A rich-running engine (too much fuel) can cause black smoke. You may also experience rough running, stalling, and poor fuel economy. Black smoke can also be a result of soot accumulation on the tail pipe—possible causes include a leaking fuel injector or fuel pressure regulator.
Excess oil in the combustion chamber—generally caused by worn rings or valve guides—can cause blue smoke. Over time, the spark plugs can develop deposits due to excess oil consumption, resulting in a rough running engine.
Gray smoke may be noted on hard acceleration when excess carbon deposits burn in the combustion chamber. It's normal for carbon deposits to build up in the combustion chamber when the engine is not pushed very hard. Then, when the engine is pushed hard, the excess deposits will burn off and cause the gray smoke.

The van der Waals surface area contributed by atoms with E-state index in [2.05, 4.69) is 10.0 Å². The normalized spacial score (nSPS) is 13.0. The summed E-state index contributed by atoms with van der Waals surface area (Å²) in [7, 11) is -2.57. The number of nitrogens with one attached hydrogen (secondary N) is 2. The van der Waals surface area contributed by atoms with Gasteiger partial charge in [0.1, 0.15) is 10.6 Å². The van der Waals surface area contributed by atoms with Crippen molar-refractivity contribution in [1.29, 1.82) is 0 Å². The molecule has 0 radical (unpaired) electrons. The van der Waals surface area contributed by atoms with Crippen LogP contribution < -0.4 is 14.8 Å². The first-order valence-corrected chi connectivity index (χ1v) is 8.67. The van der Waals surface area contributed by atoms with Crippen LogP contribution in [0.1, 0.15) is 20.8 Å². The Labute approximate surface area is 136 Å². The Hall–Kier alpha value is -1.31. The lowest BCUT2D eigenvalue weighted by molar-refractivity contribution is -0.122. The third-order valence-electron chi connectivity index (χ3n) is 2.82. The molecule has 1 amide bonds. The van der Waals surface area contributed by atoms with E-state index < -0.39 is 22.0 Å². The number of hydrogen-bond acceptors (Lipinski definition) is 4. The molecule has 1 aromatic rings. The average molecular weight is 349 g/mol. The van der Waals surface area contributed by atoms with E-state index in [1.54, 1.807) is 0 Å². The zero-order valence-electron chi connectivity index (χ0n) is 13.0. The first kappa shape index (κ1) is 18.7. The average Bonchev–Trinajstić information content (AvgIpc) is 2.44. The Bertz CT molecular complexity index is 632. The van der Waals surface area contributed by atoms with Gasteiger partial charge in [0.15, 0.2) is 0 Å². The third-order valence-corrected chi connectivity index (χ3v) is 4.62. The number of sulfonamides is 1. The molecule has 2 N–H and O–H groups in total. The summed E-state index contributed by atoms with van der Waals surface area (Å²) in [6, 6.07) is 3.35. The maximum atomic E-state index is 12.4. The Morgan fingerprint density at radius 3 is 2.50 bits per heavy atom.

Thick white smoke
White smoke may be produced when there is coolant or water in the combustion chamber; this is usually caused by a blown head gasket or cracked cylinder head. The coolant smoke will have a sweet smell and dissipate fairly quickly. This is generally accompanied by engine overheating and rough running.
Thin white smoke
While the muffler and tail pipe warm up to proper operating temperature, condensation in the exhaust system will cause thin, white smoke. You may also notice condensation dripping from the drain hole in the muffler. This is normal and the smoke will dissipate very quickly.
There are two lesser known causes for thin white smoke. One would be a severely leaking fuel injector (raw gasoline may be seen dripping from the tail pipe) and the engine will generally run rough. The other would be a transmission vacuum modulator leaking transmission fluid into the intake manifold. Transmission fluid will not have the sweet smell of coolant and dissipate more slowly. You may that notice the transmission is not shifting properly.